Citizen scientists’ dive computers resolve seasonal and interannual temperature variations in the Red Sea

Marlowe, Celia, Hyder, Kieran ORCID:, Sayer, Martin D. J. and Kaiser, Jan ORCID: (2022) Citizen scientists’ dive computers resolve seasonal and interannual temperature variations in the Red Sea. Frontiers in Marine Science, 9. ISSN 2296-7745

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Dive computers have the potential to provide depth resolved temperature data that is often lacking especially in close to shore, but spatiotemporal assessment of the robustness of this citizen science approach has not been done. In this study, we provide this assessment for the Red Sea, one of the most dived areas in the world. A comparison was conducted between 17 years of minimum water temperatures collected from SCUBA dive computers in the northern Red Sea (23–30° N, 32–39.4° E), satellite-derived sea surface temperatures from the Operational Sea Surface Temperature and Sea Ice Analysis (OSTIA) optimal interpolation product, and depth-banded monthly mean in-situ temperature from the TEMPERSEA dataset, which incorporates data originating from several in-situ recording platforms (including Argo floats, ships and gliders). We show that dive computer temperature data clearly resolve seasonal patterns, which are in good agreement in both phase and amplitude with OSTIA and TEMPERSEA. On average, dive computer temperatures had an overall negative bias of (–0.5 ± 1.1) °C compared with OSTIA and (–0.2 ± 1.4) °C compared with TEMPERSEA. As may be expected, increased depth-related biases were found to be associated with stratified periods and shallower mixed layer depths, i.e., stronger vertical temperature gradients. A south-north temperature gradient consistent with values reported in the literature was also identifiable. Bias remains consistent even when subsampling just 1% of the total 9310 dive computer datapoints. We conclude that dive computers offer potential as an alternative source of depth-resolved temperatures to complement existing in situ and satellite SST data sources.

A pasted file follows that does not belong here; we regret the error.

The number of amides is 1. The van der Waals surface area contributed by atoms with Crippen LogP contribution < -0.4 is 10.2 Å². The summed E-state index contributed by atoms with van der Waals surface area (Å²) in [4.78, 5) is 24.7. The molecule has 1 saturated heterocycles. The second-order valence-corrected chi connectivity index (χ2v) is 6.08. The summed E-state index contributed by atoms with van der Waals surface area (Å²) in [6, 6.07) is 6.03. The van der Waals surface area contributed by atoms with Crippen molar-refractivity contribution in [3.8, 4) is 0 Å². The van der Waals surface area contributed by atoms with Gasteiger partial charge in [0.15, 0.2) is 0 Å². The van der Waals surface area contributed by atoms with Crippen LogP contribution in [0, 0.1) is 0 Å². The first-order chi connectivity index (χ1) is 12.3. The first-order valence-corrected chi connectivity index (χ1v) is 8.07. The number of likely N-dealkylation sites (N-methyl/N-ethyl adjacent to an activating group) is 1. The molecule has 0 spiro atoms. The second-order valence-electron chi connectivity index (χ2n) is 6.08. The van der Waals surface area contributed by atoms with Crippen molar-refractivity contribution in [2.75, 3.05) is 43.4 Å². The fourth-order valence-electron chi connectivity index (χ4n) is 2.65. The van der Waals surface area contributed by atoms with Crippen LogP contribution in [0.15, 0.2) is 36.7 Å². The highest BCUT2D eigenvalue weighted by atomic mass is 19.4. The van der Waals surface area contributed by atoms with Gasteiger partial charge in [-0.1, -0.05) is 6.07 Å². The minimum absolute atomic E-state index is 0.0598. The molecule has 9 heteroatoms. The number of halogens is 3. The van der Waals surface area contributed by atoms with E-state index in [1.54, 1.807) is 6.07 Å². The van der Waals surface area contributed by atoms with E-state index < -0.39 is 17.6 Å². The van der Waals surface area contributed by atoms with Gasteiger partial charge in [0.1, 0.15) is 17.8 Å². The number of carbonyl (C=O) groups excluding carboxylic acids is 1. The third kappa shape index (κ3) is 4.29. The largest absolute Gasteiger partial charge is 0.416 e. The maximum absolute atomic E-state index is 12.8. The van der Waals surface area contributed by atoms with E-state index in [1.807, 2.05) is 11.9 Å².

Item Type: Article
Additional Information: Data availability statement: The datasets presented in this study can be found at Funding information: CM’s PhD project is part of the Next Generation Unmanned Systems Science (NEXUSS) Centre for Doctoral Training which is funded by the Natural Environment Research Council (NERC) and the Engineering and Physical Science Research Council (EPSRC) [grant number: NE/N012070/1]. The PhD project is supported by Cefas Seedcorn [DP901D]. We would also like to thank NERC for additional funding via grant NE/P013899/1 (An Alternative Framework to Assess Marine Ecosystem Functioning in Shelf Seas, AlterEco,
Faculty \ School: Faculty of Science > School of Environmental Sciences
University of East Anglia Research Groups/Centres > Theme - ClimateUEA
UEA Research Groups: Faculty of Science > Research Groups > Collaborative Centre for Sustainable Use of the Seas
Faculty of Science > Research Groups > Centre for Ocean and Atmospheric Sciences
Depositing User: LivePure Connector
Date Deposited: 03 May 2023 15:30
Last Modified: 03 May 2023 15:30
DOI: 10.3389/fmars.2022.976771


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